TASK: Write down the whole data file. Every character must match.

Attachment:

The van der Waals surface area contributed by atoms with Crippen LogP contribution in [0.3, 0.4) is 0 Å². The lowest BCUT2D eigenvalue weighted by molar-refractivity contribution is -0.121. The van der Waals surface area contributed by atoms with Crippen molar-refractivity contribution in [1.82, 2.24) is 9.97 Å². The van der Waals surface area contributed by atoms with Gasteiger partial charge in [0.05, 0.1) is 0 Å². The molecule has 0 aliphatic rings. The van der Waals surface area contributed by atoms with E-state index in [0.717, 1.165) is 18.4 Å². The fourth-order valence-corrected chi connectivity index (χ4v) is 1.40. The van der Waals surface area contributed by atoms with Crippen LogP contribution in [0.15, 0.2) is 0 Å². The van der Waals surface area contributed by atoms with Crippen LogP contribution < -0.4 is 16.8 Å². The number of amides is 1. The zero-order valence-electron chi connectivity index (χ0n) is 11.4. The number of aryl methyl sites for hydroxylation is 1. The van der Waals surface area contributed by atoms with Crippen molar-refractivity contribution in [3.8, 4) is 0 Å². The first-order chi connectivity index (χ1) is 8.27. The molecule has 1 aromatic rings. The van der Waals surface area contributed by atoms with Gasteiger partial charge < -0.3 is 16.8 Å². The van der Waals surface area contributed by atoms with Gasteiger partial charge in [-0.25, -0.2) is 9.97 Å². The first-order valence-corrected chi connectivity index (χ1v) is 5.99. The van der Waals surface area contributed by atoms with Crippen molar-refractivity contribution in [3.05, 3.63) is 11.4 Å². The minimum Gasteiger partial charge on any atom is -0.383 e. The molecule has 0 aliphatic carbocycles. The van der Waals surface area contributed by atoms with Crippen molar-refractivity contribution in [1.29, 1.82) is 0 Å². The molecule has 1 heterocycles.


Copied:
The van der Waals surface area contributed by atoms with Crippen LogP contribution in [0.3, 0.4) is 0 Å². The lowest BCUT2D eigenvalue weighted by molar-refractivity contribution is -0.121. The van der Waals surface area contributed by atoms with Crippen molar-refractivity contribution in [1.82, 2.24) is 9.97 Å². The van der Waals surface area contributed by atoms with Gasteiger partial charge in [0.05, 0.1) is 0 Å². The molecule has 0 aliphatic rings. The van der Waals surface area contributed by atoms with E-state index in [0.717, 1.165) is 18.4 Å². The fourth-order valence-corrected chi connectivity index (χ4v) is 1.40. The van der Waals surface area contributed by atoms with Crippen LogP contribution in [0.15, 0.2) is 0 Å². The van der Waals surface area contributed by atoms with Crippen LogP contribution < -0.4 is 16.8 Å². The number of amides is 1. The zero-order valence-electron chi connectivity index (χ0n) is 11.4. The number of aryl methyl sites for hydroxylation is 1. The van der Waals surface area contributed by atoms with Crippen molar-refractivity contribution in [3.8, 4) is 0 Å². The first-order chi connectivity index (χ1) is 8.27. The molecule has 1 aromatic rings. The van der Waals surface area contributed by atoms with Gasteiger partial charge < -0.3 is 16.8 Å². The van der Waals surface area contributed by atoms with Gasteiger partial charge in [-0.25, -0.2) is 9.97 Å². The first-order valence-corrected chi connectivity index (χ1v) is 5.99. The van der Waals surface area contributed by atoms with Crippen molar-refractivity contribution in [3.05, 3.63) is 11.4 Å². The minimum Gasteiger partial charge on any atom is -0.383 e. The molecule has 0 aliphatic carbocycles. The van der Waals surface area contributed by atoms with Crippen molar-refractivity contribution in [1.29, 1.82) is 0 Å². The molecule has 1 heterocycles.